This area is truly lacking. The ultimate plot is offered through the manual on the second page. Oh joy, you just discovered the entire story! I didn't even have to spoil it for you, because Dark Alliance just goes ahead to show you the entire plot. I'm sorry, this is being unfair and rather grim. But the story is pretty much entirely offered to you in the beginning. Initially though, you won't be given anything more than save town, save town, save world, save and save. Storyline rehashed? Yes. Storyline cliched? Yes. Storyline needed? Not at all!
However, you have no actual bond with your character, not even a remote sense that you just don't want him or her to die because he's nice or she had a father/daughter complex or they called him fat when he was a kid. Granted, I'm over-exaggerating in here, but some sort of communication between your character and the non-playable characters may have been better for the story and composition.
Overall, this criteria is NOT necessary at all. Truthfully, they are only there wrapped in pretty graphics and pretty voices to simply tell you who to kill and where to kill it. However, a good storyline would've made an impression. Oh, and before I end this, I have to say that the ending of this game was utterly disappointing and almost disgusting after the work you went through to finishing it. I won't spoil anything for you, but I have to say that if Dark Alliance does not release a sequel anytime soon, my respect for this storyline will dangerously drop. 5/10
Replayability and Extras:
Replay and Extras is one area in Baldur's Gate which could've been improved. For an RPG game of its genre, an optional dungeon of which one can just roam off and explore would've been nice. Maybe you just didn't want to go off to the next boss and straight off kill the guy. Maybe you just wanted to kill some more monsters and get your kicks in leveling. Unfortunately, no optional sidequests are given.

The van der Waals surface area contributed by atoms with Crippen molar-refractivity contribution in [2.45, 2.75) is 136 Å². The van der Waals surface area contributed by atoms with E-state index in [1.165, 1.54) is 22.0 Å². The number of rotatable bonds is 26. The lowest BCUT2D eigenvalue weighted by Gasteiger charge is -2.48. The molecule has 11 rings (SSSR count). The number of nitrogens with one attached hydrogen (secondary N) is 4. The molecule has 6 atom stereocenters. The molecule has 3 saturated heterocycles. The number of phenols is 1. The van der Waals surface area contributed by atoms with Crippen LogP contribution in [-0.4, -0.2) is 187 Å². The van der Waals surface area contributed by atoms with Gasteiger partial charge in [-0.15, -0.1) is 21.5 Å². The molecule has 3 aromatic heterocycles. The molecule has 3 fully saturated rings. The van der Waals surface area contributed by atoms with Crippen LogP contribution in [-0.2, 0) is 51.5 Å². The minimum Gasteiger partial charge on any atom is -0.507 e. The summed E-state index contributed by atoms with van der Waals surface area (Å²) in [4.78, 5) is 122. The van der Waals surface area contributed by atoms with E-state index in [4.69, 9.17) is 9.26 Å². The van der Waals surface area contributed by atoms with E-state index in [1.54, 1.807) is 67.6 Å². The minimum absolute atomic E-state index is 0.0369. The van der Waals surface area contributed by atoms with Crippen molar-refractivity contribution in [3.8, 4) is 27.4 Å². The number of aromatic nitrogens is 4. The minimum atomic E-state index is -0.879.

However, one mode IS offered, which is a linear direction-enforcing game called The Gauntlet which makes you play as Drizzt (many vets may know him from previous games) who combats against a series of enemies ranging from the easy spiders to the annoying robots in a time period of 15 minutes.
You may want to play with another character other than the initial one you selected, be it dwarf, elf or human as the gameplay experience is slightly different. However, with its short length and the awful ending one receives, I don't think I can have my dwarf pass the game after the fate of my elf and human.
However, if you have a friend to join you in the long run, you will find yourself enjoying this game far better than going solo. The duo-team experience beats a solo-team, and it becomes apparent that the game offers far more when shooting, slashing and 'spell'-ing the ugly bad 'uns with a bud.
Overall, replay is an acquired taste. If you really enjoyed the acts and scenes one is provided and wish to experience it again (NO alternate storyline per character), then a different character may suit that purpose (doing this with a friend would far increase the experience). However, if you wanted to explore newer regions or a secret world... I have yet to find it and this type of game desperately begs it. 7/10
Baldur's Gate: Dark Alliance is an amazing game when it comes to quality. It reeks of it while it lasts. But the length truly disappointed me. I never thought the adventure would end so soon, so abruptly and with such a rotten end.
So what do I mean when a game is of good quality but lacks it as well. No, it's not an oximoron. The game is addictive and immersive from start to finish, from beginning to end. But unfortunately, the line that separates the start and finish is relatively short and the amount of feats and variable weaponry don't amount to much. In the end, you don't accomplish a great deal of success because you found the ultra-rare sock or killed the super-dangerous monkey. It's a linear game where you approach it as a great experience with friends. However, there is nothing truly oustanding or remarkable that you have to achieve. There's no secret item, there's nada.
Alas, I will say it once again, Dark Alliance is amazingly fun and it reeks quality and this quality is excellent from start to finish. However, I will say this again, this margin from start to finish is rather short and its offerings are rather small.
How it stacks up!
(average is determined through the importance of the criteria)
Gameplay Elements: 7/10
Visual Presentation: 9/10
Audio Presentation: 7/10
Story and Composition: 5/10
Replayability and Extras: 7/10
Final Score: 7
Reviewer's Score: 7/10 | Originally Posted: 02/03/03, Updated 02/09/03